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Security Think Tank: Virtual security more than just technology

How should information security professionals get started with securing virtual environments?

Virtualisation is not new – the technology was first developed in the 1960s when it was known as time-sharing – but it has become more mainstream in the past decade or so. 

Virtualisation is the process of taking something that is physical – server, operating system (OS) or network – and converting it into a file.

Securing a virtual environment is not just about focusing on technology – you also need to look at standards, processes, controls, monitoring and logging. 

Below are various steps that information security professionals can use to get started in securing their virtual environments.

1. Identify what virtualisation technology you have in-house

There are various supplier solutions – VMware, Citrix, Microsoft, etc. Once you have ascertained what technology you have in-house, it is then advisable to find various online resources for securing that technology. 

VMware has various online resources for securing its virtual technology, including security advisories which notify you of vulnerabilities within VMware and its related technologies. 

Other guidelines are available from Microsoft, Citrix, the National Institute of Standards and Technology (NIST), the Center for Internet Security (CIS), and the Defense Information Security Agency (DISA) in the form of security technical implementation guides (STIGs).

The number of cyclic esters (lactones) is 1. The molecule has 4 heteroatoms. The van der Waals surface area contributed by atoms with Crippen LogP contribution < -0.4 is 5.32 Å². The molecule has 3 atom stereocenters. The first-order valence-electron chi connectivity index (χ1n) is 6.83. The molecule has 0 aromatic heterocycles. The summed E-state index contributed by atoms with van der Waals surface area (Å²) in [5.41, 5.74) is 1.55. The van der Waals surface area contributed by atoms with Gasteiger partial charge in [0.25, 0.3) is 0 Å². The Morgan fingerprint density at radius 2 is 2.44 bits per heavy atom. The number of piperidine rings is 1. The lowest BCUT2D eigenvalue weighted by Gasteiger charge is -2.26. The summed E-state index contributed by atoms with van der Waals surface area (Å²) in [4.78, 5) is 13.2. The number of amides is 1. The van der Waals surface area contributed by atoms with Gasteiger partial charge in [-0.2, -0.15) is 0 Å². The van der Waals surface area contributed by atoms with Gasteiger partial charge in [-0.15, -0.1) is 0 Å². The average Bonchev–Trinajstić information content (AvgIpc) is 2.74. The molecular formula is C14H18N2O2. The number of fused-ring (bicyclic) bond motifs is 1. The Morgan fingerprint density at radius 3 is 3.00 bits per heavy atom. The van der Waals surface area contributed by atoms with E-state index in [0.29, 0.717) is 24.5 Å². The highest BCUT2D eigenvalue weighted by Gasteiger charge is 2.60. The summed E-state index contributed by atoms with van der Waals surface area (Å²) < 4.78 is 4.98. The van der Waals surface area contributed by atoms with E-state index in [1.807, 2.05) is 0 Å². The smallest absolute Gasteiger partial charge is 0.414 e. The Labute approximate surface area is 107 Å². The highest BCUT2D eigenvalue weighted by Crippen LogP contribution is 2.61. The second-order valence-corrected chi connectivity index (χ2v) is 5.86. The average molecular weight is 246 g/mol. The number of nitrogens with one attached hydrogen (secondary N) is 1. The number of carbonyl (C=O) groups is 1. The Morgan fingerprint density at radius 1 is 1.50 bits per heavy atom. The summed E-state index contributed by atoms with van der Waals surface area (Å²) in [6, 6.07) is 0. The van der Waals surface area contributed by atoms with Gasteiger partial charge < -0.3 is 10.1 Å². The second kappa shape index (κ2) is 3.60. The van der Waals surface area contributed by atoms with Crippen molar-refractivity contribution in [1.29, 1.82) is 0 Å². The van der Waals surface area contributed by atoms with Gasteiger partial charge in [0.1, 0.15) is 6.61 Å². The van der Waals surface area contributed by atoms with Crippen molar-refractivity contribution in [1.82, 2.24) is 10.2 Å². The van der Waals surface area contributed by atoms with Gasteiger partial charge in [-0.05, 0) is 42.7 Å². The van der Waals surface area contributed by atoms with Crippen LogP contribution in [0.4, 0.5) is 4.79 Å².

2. Develop security standards and guidelines for securing your virtual environments

 

3. Develop processes and controls around configuration and access

The biggest threat to any virtual environment is misconfiguration and lack of processes. To prevent any security issues, the virtual infrastructure requires even more rigorous controls and configuration management practices. 

An example of lack of controls in a virtual environment is VM sprawl, the uncontrolled propagation of virtual machines, which is often forgotten by IT administrators. This can quickly fill up data stores, causing a denial-of-service (DOS) attack.

4. Make sure you log and monitor your virtual environments

This will enable you to detect any access control issues with users, and give you the ability to monitor for any other potential issues that could cause a security breach.

Virtualisation does offer more security, if done properly. Hopefully the above steps will help you in making your virtual environments more secure.


Kevin Wharram is a member of London Chapter ISACA Security Advisory Group.

This was first published in August 2012

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